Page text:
THE ?250m redevelopment of Lansdowne into a 55,000seater stadium could be delayed by at least two years after it was revealed that a large amount of hazardous asbestos is contained on the site.
The IRFU and FAI are now facing four years without a ground for home internationals, with completion of the refurbished stadium likely to extend past the 2008 deadline.
The revelation is the latest in a series of blows that have delayed attempts by both organisations to develop a modern national stadium.
A spokesman for the IRFU said that the association was "very aware that there is an amount of asbestos contained at the site". He added that the "very best specialists" in the area of asbestos removal will be hired to remove it from the stadium, to ensure the safety of local residents.
Specialised contractors will have to be called in to blast the hazardous material with fluids during the demolition process to prevent lethal fibres from becoming airborne. Inhalation of asbestos fibres causes lung cancer, asbestosis, and mesothelioma ? a cancer of the pleural lining that is almost always lethal.
Industry sources described the amount of asbestos cement sheeting contained in the roofing of the old section of the stadium as significant.
The removal of such an amount of asbestos is costly and will result in delays in the demolition of the stadium.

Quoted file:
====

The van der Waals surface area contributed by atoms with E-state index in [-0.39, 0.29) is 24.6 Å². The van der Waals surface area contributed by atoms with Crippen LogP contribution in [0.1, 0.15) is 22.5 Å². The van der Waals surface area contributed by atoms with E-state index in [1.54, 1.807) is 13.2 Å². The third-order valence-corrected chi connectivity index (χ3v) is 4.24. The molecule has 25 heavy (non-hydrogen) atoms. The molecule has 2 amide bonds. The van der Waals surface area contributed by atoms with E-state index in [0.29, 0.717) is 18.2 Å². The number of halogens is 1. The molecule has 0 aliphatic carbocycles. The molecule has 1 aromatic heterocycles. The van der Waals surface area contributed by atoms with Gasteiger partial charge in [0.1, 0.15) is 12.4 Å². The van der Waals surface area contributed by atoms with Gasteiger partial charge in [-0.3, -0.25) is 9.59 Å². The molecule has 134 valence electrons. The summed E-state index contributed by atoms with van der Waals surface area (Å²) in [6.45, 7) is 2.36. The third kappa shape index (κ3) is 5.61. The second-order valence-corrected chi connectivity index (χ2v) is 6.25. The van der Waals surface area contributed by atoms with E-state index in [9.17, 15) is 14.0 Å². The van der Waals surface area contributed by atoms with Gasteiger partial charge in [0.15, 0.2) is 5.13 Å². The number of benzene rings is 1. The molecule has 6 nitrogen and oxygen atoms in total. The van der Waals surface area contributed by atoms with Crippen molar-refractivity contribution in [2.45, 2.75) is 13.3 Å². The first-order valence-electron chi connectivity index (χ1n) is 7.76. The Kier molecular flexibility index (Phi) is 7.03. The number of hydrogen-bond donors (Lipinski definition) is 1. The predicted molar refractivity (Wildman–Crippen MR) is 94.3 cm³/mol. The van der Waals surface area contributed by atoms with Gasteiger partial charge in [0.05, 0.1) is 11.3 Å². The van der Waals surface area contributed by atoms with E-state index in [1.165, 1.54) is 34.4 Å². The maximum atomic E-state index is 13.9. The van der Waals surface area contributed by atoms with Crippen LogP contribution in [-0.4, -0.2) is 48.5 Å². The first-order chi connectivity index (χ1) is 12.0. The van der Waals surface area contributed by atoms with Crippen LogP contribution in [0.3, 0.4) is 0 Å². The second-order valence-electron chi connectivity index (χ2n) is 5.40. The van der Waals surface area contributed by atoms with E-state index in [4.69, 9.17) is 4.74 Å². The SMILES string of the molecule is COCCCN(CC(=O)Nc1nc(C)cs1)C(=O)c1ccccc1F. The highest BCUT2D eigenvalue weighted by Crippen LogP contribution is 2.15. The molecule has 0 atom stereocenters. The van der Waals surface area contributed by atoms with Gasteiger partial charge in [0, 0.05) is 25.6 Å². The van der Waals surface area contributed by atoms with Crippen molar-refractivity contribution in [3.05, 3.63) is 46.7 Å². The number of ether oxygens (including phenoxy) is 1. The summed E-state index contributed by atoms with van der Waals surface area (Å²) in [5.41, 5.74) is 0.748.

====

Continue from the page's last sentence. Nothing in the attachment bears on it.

The old section of the stadium was constructed in 1955, when the use of asbestos was common in the building industry.
IRFU chief executive Philip Browne previously indicated that the deadline for the completion of the project in 2008 was based on the hope that it would pass through the planning process without any difficulties.
The sports bodies had hoped to have the planning process concluded by mid2006, with demolition and rebuilding work completed two years later.
It is now likely that the final stage of the planning process will extend into 2007, given the likelihood of major objections in relation to health risks.
But it is possible that even if permission is granted by Dublin City Council and there are no objections by An Bord Pleanála, the stadium may not be completed until 2010.
The IRFU and FAI have set up a management company which will meet with local residents' groups and public representatives in the next fortnight. It is expected that residents will raise concerns about the removal of the asbestos.
In the event of large-scale financial problems in removing the asbestos, extra funding may be difficult to obtain from the department of sport, which has already committed over .190m to the project. The stadium's financial difficulties are likely to send the IRFU further into debt.
The union operated on a .4m deficit last year. The IRFU expect to recoup just ?3m annually from the redeveloped stadium.
At least half the ?83m of non-government-funded costs, which will be borne by the IRFU and the FAI, are based on advance ticket sales, marketing and advertising for rugby games.